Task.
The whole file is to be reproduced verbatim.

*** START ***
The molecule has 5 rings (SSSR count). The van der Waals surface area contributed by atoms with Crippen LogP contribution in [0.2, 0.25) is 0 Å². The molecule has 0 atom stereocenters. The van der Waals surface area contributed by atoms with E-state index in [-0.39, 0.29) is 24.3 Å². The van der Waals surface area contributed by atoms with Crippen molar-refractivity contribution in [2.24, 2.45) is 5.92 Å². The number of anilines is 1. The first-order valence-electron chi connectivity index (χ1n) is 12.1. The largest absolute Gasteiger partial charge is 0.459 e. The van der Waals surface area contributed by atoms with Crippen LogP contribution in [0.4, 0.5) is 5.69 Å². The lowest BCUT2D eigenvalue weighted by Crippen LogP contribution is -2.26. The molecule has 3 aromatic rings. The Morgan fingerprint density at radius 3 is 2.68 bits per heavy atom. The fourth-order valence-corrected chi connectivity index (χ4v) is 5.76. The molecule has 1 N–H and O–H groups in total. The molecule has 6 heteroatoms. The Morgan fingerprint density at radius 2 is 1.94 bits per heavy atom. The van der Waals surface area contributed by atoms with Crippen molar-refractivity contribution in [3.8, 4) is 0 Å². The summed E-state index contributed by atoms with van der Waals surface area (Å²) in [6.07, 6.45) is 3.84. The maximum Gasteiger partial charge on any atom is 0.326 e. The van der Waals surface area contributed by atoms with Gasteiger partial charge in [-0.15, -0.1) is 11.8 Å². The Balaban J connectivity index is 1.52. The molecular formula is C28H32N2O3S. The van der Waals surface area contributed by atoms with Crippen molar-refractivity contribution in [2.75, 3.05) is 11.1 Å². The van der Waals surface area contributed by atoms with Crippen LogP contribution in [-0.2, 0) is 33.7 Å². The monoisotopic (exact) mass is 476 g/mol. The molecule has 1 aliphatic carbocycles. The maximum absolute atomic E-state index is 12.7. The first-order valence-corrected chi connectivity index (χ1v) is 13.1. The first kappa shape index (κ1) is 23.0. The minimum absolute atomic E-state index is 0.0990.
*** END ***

The molecule has 5 rings (SSSR count). The van der Waals surface area contributed by atoms with Crippen LogP contribution in [0.2, 0.25) is 0 Å². The molecule has 0 atom stereocenters. The van der Waals surface area contributed by atoms with E-state index in [-0.39, 0.29) is 24.3 Å². The van der Waals surface area contributed by atoms with Crippen molar-refractivity contribution in [2.24, 2.45) is 5.92 Å². The number of anilines is 1. The first-order valence-electron chi connectivity index (χ1n) is 12.1. The largest absolute Gasteiger partial charge is 0.459 e. The van der Waals surface area contributed by atoms with Crippen LogP contribution in [0.4, 0.5) is 5.69 Å². The lowest BCUT2D eigenvalue weighted by Crippen LogP contribution is -2.26. The molecule has 3 aromatic rings. The Morgan fingerprint density at radius 3 is 2.68 bits per heavy atom. The fourth-order valence-corrected chi connectivity index (χ4v) is 5.76. The molecule has 1 N–H and O–H groups in total. The molecule has 6 heteroatoms. The Morgan fingerprint density at radius 2 is 1.94 bits per heavy atom. The van der Waals surface area contributed by atoms with Crippen molar-refractivity contribution in [3.8, 4) is 0 Å². The summed E-state index contributed by atoms with van der Waals surface area (Å²) in [6.07, 6.45) is 3.84. The maximum Gasteiger partial charge on any atom is 0.326 e. The van der Waals surface area contributed by atoms with Gasteiger partial charge in [-0.15, -0.1) is 11.8 Å². The Balaban J connectivity index is 1.52. The molecular formula is C28H32N2O3S. The van der Waals surface area contributed by atoms with Crippen molar-refractivity contribution in [2.75, 3.05) is 11.1 Å². The van der Waals surface area contributed by atoms with Crippen LogP contribution in [-0.2, 0) is 33.7 Å². The monoisotopic (exact) mass is 476 g/mol. The molecule has 1 aliphatic carbocycles. The maximum absolute atomic E-state index is 12.7. The first-order valence-corrected chi connectivity index (χ1v) is 13.1. The first kappa shape index (κ1) is 23.0. The minimum absolute atomic E-state index is 0.0990.